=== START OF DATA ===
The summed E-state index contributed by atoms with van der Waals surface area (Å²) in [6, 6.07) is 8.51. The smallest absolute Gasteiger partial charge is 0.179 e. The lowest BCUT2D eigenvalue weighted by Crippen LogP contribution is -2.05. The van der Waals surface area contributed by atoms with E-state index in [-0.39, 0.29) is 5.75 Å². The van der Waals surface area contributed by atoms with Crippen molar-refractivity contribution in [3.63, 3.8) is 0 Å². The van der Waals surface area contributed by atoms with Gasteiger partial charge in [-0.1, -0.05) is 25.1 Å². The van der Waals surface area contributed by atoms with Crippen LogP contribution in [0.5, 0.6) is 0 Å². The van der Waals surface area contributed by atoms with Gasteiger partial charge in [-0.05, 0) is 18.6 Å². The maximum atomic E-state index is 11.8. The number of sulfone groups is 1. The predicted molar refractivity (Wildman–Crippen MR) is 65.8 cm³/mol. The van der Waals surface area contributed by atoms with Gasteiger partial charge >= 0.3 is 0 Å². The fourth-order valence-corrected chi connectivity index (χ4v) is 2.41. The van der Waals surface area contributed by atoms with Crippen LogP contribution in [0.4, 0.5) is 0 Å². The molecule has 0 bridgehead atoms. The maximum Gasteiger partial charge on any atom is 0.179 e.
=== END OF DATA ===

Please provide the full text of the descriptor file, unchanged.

The summed E-state index contributed by atoms with van der Waals surface area (Å²) in [6, 6.07) is 8.51. The smallest absolute Gasteiger partial charge is 0.179 e. The lowest BCUT2D eigenvalue weighted by Crippen LogP contribution is -2.05. The van der Waals surface area contributed by atoms with E-state index in [-0.39, 0.29) is 5.75 Å². The van der Waals surface area contributed by atoms with Crippen molar-refractivity contribution in [3.63, 3.8) is 0 Å². The van der Waals surface area contributed by atoms with Gasteiger partial charge in [-0.1, -0.05) is 25.1 Å². The van der Waals surface area contributed by atoms with Crippen LogP contribution in [0.5, 0.6) is 0 Å². The van der Waals surface area contributed by atoms with Gasteiger partial charge in [-0.05, 0) is 18.6 Å². The maximum atomic E-state index is 11.8. The number of sulfone groups is 1. The predicted molar refractivity (Wildman–Crippen MR) is 65.8 cm³/mol. The van der Waals surface area contributed by atoms with Gasteiger partial charge >= 0.3 is 0 Å². The fourth-order valence-corrected chi connectivity index (χ4v) is 2.41. The van der Waals surface area contributed by atoms with Crippen LogP contribution in [0.4, 0.5) is 0 Å². The molecule has 0 bridgehead atoms. The maximum Gasteiger partial charge on any atom is 0.179 e.